From the Economist: The Economist: The old alliance with America – what do you make of the notion that it’s over?
David Cameron: I just don’t buy that. I think that, you know, one can get into sort of definitional problems. Is there a special relationship? Yes. Is it real, tangible – does it mean something? Yes. I think sometimes people, you know, you have to remember though we are the junior partner in that relationship and I think part of getting the relationship right is understanding how best to play the role of the junior partner. And I think there are times when leaders have done it very well and times when leaders haven’t done it so well. But does it still mean something? Yes, it does.
And I think you can see it in Afghanistan very clearly. I think, you know, on any number of issues you see Britain and America working very closely together, closer than with other allies, so I think it does still exist. I mean we don’t overstate it and don’t ever think that it’s a sort of equal partnership because it isn’t. …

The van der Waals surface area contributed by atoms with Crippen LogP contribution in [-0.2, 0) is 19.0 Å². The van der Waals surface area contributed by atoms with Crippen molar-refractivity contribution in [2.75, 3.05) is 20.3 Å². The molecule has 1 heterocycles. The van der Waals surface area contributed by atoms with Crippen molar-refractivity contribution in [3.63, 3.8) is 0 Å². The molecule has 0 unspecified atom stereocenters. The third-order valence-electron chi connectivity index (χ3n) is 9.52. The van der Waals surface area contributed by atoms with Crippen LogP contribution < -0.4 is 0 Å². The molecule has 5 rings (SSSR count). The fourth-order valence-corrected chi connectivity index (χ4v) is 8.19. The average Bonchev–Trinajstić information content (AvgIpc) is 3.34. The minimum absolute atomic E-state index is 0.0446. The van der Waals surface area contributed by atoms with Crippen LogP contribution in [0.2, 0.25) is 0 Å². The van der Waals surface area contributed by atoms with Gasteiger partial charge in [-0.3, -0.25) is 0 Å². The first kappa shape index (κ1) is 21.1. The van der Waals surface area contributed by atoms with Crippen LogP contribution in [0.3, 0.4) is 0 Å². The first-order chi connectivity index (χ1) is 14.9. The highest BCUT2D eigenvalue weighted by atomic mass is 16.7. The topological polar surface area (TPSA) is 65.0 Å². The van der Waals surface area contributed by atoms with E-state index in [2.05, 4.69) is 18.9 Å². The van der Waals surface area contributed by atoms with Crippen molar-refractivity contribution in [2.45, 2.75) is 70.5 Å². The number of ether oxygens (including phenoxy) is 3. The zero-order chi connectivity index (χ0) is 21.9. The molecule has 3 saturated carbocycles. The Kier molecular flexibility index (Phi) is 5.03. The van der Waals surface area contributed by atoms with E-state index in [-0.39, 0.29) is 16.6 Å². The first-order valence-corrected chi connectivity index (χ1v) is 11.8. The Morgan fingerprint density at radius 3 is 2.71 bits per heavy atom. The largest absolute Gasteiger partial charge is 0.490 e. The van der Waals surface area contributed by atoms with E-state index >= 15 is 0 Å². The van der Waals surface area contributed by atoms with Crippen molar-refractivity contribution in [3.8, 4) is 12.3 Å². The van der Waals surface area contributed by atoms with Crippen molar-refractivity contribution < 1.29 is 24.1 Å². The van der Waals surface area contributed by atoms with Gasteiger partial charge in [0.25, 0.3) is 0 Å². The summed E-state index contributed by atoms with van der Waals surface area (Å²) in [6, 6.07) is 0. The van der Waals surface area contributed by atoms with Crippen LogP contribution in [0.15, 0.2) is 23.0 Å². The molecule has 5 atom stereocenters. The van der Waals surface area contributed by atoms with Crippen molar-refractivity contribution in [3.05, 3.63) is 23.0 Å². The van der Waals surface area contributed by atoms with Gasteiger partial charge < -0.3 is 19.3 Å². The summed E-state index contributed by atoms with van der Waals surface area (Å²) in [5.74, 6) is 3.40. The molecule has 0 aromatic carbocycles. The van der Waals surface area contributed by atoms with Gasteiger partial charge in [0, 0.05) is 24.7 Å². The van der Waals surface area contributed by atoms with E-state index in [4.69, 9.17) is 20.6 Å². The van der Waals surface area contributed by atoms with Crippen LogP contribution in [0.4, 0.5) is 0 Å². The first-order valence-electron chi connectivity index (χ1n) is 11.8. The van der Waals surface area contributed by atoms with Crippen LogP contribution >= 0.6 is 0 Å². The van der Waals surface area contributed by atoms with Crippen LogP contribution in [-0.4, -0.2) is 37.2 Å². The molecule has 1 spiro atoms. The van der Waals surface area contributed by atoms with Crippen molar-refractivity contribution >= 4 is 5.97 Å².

Well, go back to the Falklands War and you can remember how much it was worth, because the Americans gave us a huge amount of help in terms of military and logistics and all the rest of it. So at the key moments I would always say that the relationship has proven to us. It did during the great Atlantic alliance; it has over NATO; it did over the Cold War; it did over the Falklands. Have there been ups and downs? Yes. Grenada, Charles Powell tells me the story that Reagan was holding the phone out here because Thatcher was shouting so much. The relationship will have its ups and downs. Clearly, America has a very strong interest in maintaining very friendly and strong relations with all the countries in South America and so there’s a clash, there’s a grinding of wheels there, but we just need to be clear to our best and oldest friend how strongly we feel about this.
Excerpts from interview of the leader of the U.K.’s Conservative Party, David Cameron. (photo: Getty)